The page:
Sadness, pain, death; these are debts humans have paid, pay still, will pay. In this post-site on Monday I wrote directly to vocational Christian ministers about the cost they pay each time they are invited into the shared human experiences listed here.
My point is pretty simple. Public people pay prices. Ministers are public people. Ministers pay the usual price, times the number of times you enter the human debt. No one needs feel sympathy for you, Parson, but the price is the same. Ministers break themselves on broken things.
And we have a lot of broken ministers. Ask a seminary professor how many of her charges wish to go into local parish ministry. The vast majority of the dwindling classes wish to do something avant garde, working for social justice or higher causes. Local parish ministry is seen as, well, lesser and other than that which the culture needs. There is no perceived prestige in the local parish. The local minister is a generalist in a world of specialization. People with access to media (read consumer/spectator) driven speakers and life coaches assume the local parish minister is something other, and less.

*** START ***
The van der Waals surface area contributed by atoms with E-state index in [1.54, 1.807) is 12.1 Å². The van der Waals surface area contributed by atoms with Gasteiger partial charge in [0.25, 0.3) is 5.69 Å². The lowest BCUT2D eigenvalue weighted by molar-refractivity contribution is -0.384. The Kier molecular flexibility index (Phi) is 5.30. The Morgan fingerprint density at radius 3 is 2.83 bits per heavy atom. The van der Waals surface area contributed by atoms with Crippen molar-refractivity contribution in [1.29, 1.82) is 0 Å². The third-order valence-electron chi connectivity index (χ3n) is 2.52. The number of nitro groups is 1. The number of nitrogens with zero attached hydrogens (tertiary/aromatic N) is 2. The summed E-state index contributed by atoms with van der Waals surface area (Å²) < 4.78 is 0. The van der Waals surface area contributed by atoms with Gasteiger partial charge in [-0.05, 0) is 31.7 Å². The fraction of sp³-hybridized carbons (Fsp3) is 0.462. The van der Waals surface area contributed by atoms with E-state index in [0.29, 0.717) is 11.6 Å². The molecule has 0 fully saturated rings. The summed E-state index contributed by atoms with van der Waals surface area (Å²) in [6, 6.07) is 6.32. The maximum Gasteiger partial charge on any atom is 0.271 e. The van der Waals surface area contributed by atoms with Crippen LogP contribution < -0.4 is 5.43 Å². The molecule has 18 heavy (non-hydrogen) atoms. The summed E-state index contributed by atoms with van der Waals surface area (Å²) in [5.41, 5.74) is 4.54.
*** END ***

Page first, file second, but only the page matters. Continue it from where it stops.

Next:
The usual things that mollify a typical human being are denied the local parish worker. She is on the front-line of ministry. Nothing much happens without her unit (congregation) because denominational units beyond the local parish do not exist apart from her work.
She is dying.
What are the things killing her?
There are the common Human Debt(s). She is in a life filled with pain, sadness and death. She will visit death more often than most professionals. She will need to find creative ways to increase joy in her daily experience.
So, what are the things/people/actions that tend to bring joy? One person gardens, another person reads, this fellow golfs, that fellow fishes. Family time is primary. The minister’s family is in the fish-bowl with him. He will need to screen their privacy as best he can manage.
He will have to grace himself. Few others will. He cannot trust that all who give him grace today will offer grace to him tomorrow.
The last person he can plausibly trust is the fellow who says, “You need someone to unload to, Preacher. Tell me your troubles.”
He may as well take out a billboard on I-35W.
He will need to offer grace to himself, at least as much as he offers to others, if not more. He is a local parish minister, the front-line of the faith. And he is a beleaguered breed